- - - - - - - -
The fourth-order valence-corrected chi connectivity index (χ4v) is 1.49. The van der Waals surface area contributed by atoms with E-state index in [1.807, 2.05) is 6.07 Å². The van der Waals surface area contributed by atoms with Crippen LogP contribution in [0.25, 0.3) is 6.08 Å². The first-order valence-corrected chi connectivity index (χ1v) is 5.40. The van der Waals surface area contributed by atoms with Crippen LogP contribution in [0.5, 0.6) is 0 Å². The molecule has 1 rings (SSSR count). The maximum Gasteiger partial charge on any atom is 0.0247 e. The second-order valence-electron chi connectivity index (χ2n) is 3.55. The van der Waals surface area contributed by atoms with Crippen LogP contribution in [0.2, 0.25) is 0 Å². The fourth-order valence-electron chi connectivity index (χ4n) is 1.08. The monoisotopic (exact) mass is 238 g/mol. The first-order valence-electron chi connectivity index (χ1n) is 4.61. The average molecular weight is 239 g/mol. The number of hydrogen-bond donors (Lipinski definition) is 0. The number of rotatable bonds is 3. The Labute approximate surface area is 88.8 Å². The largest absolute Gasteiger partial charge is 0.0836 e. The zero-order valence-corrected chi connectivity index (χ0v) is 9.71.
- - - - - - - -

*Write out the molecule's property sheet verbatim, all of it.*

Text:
The fourth-order valence-corrected chi connectivity index (χ4v) is 1.49. The van der Waals surface area contributed by atoms with E-state index in [1.807, 2.05) is 6.07 Å². The van der Waals surface area contributed by atoms with Crippen LogP contribution in [0.25, 0.3) is 6.08 Å². The first-order valence-corrected chi connectivity index (χ1v) is 5.40. The van der Waals surface area contributed by atoms with Crippen LogP contribution in [0.5, 0.6) is 0 Å². The molecule has 1 rings (SSSR count). The maximum Gasteiger partial charge on any atom is 0.0247 e. The second-order valence-electron chi connectivity index (χ2n) is 3.55. The van der Waals surface area contributed by atoms with Crippen LogP contribution in [0.2, 0.25) is 0 Å². The fourth-order valence-electron chi connectivity index (χ4n) is 1.08. The monoisotopic (exact) mass is 238 g/mol. The first-order valence-electron chi connectivity index (χ1n) is 4.61. The average molecular weight is 239 g/mol. The number of hydrogen-bond donors (Lipinski definition) is 0. The number of rotatable bonds is 3. The Labute approximate surface area is 88.8 Å². The largest absolute Gasteiger partial charge is 0.0836 e. The zero-order valence-corrected chi connectivity index (χ0v) is 9.71.